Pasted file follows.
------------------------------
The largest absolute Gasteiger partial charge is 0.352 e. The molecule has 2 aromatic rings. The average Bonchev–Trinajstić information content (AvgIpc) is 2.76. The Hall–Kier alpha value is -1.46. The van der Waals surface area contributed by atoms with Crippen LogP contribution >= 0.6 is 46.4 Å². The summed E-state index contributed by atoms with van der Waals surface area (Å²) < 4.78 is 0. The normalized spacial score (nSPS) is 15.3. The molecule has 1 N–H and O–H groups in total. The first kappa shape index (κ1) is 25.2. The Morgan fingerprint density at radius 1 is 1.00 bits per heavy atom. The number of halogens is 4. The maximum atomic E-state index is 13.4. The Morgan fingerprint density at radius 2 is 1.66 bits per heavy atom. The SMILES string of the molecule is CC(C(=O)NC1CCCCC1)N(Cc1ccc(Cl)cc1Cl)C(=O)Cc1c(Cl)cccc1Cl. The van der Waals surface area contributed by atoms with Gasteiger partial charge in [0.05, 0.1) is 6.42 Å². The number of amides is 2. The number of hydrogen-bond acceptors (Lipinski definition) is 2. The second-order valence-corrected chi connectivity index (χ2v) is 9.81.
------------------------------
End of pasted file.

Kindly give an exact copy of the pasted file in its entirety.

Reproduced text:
The largest absolute Gasteiger partial charge is 0.352 e. The molecule has 2 aromatic rings. The average Bonchev–Trinajstić information content (AvgIpc) is 2.76. The Hall–Kier alpha value is -1.46. The van der Waals surface area contributed by atoms with Crippen LogP contribution >= 0.6 is 46.4 Å². The summed E-state index contributed by atoms with van der Waals surface area (Å²) < 4.78 is 0. The normalized spacial score (nSPS) is 15.3. The molecule has 1 N–H and O–H groups in total. The first kappa shape index (κ1) is 25.2. The Morgan fingerprint density at radius 1 is 1.00 bits per heavy atom. The number of halogens is 4. The maximum atomic E-state index is 13.4. The Morgan fingerprint density at radius 2 is 1.66 bits per heavy atom. The SMILES string of the molecule is CC(C(=O)NC1CCCCC1)N(Cc1ccc(Cl)cc1Cl)C(=O)Cc1c(Cl)cccc1Cl. The van der Waals surface area contributed by atoms with Gasteiger partial charge in [0.05, 0.1) is 6.42 Å². The number of amides is 2. The number of hydrogen-bond acceptors (Lipinski definition) is 2. The second-order valence-corrected chi connectivity index (χ2v) is 9.81.